Post Office spin doctor said he was in a ‘corporate cover up’ – years before apology issued


A former Post Office communications director told fellow employees he was at “the heart of a corporate cover-up”, at the same time as sub-postmaster prosecutions were taking place and years before an apology was made to victims.

The inquiry into faulty Horizon software, and the associated prosecution of 700 sub-postmasters for theft and false accounting, is taking place to establish a clear account of the implementation and failure of the Fujitsu created software.

As well as the wrongful convictions many more sub-postmasters racked up large debts, lost homes, livelihoods, and reputations as they borrowed heavily to plug Horizon’s incorrectly generated shortfalls in their Post Office branches.

The issue has received renewed attention after the January airing of ITV drama Mr Bates v The Post Office.

An email presented to the inquiry on Tuesday showed the Post Office’s former group communications and corporate affairs director Mark Davies believed he was part of a cover-up and conspiracy.

“It’s fascinating to be part of a conspiracy. To be at the heart of a corporate cover-up,” Mr Davies said in an email to Post Office communications staff, a legal team member, and another director.

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At the time the email was sent, in January 2015, the Post Office was prosecuting sub-postmasters using data from Horizon.

It wasn’t until 2019 that an apology was issued to sub-postmasters as part of their successful High Court challenge of Horizon and related prosecutions.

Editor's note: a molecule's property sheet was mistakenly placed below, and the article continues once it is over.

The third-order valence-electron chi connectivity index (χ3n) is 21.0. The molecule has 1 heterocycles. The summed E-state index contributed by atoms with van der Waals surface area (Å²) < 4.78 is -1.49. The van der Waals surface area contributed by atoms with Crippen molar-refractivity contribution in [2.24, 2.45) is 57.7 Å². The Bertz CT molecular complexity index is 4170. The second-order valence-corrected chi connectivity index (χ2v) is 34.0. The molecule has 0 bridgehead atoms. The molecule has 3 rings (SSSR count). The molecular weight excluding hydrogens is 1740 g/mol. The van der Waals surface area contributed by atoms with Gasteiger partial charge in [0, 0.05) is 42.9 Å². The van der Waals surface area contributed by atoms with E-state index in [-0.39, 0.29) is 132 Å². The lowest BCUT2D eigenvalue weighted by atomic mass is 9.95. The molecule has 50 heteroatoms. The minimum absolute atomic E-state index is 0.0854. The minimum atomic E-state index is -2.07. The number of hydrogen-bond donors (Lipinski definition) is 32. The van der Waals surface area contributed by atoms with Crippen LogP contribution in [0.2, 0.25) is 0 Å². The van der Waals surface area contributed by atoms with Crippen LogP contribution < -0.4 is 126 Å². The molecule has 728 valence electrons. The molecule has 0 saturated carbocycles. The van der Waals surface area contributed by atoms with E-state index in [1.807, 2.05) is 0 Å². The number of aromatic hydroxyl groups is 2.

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A barrister representing sub-postmasters and sub-postmistresses has told Sky News there is evidence of faults with some

‘Blaming the journalists’

Despite this, it was known at the time that branch accounts could be accessed and altered remotely by the maker Fujitsu or by the Post Office IT helpdesk.

Mr Davies, appearing at the inquiry, said he thought this remote access was only used once when asked why one of his employees said the idea of remote access was “totally loony” and a “conspiracy theory”.

Emails sent by him were consistently “blaming the journalists” for asking questions about Horizon failings, a barrister for the inquiry Julian Blake said.

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It was a characterisation accepted by Mr Davies, who said: “With the benefit of hindsight, they absolutely, some of [the emails] look ludicrous, I agree.”

A report into Horizon flaws conducted by forensic accountants Second Sight commissioned by Post Office had identified bugs but Mr Davies and his team viewed its authors as lacking independence.

Second Sight were “colluding” with sub-postmasters, Mr Davies said in an email to the Post Office’s then chief executive Paula Vennells.

Various emails shown to Mr Davies on Tuesday described journalists and Second Sight as “attackers” and media reports as “sloppy”.

Additional reporting by Evan Dale.

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